Only very few people are acutely conscious of this innate unhappiness. Most people are caught in the rut of regular duties and never stop to think about it. Those who are conscious of this dissatisfaction try to find a solution for it. Such people can be divided into two groups. The first group includes those who are not concerned about the ultimate cause of this problem, as they are consumed by the problem itself, and look only to redress their own dissatisfaction. Nor are they concerned about others. This is the largest group.
The people in the second group spend their lives in a prolonged endeavor to find the remedy for this problem, though they keep the welfare of others in mind. This group can be further divided into two. The first consists of people who take to fields of science and technology and devote their lives to do research and find solutions to alleviate the problems of humanity. This group has been more active in the last few centuries and has made commendable efforts to make humanity happy, peaceful, and free from disease.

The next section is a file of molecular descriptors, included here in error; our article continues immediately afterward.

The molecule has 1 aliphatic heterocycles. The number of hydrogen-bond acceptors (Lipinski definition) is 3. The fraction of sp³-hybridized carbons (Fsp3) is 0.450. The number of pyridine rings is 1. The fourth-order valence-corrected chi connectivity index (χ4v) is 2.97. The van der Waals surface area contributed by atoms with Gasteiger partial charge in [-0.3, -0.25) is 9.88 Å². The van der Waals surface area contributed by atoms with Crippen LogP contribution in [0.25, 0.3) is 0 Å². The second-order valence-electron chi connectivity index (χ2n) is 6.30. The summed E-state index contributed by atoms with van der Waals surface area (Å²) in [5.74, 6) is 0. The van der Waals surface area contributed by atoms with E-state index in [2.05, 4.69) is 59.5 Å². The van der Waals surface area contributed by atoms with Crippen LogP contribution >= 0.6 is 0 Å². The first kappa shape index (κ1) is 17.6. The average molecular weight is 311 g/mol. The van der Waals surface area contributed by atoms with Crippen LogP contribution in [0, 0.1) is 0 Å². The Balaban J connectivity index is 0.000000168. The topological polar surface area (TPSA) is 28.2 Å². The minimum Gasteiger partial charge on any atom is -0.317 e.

The second group of people includes those who look for the solution in the realm of metaphysics. These pioneers have been, for the most part, founders of religions and of philosophies, and their search has usually been connected to an experience of or contact with something that they call God. They have unanimously maintained that in the experience of union or relation with God lies the only assuagement of human unrest. This group was very prominent in the past and has held ground for a long time. But as science and technology has progressed, religion and philosophy have taken a back seat. In the past few decades, however, a new trend is setting in. Scientists, religionists, and philosophers have begun a dialogue.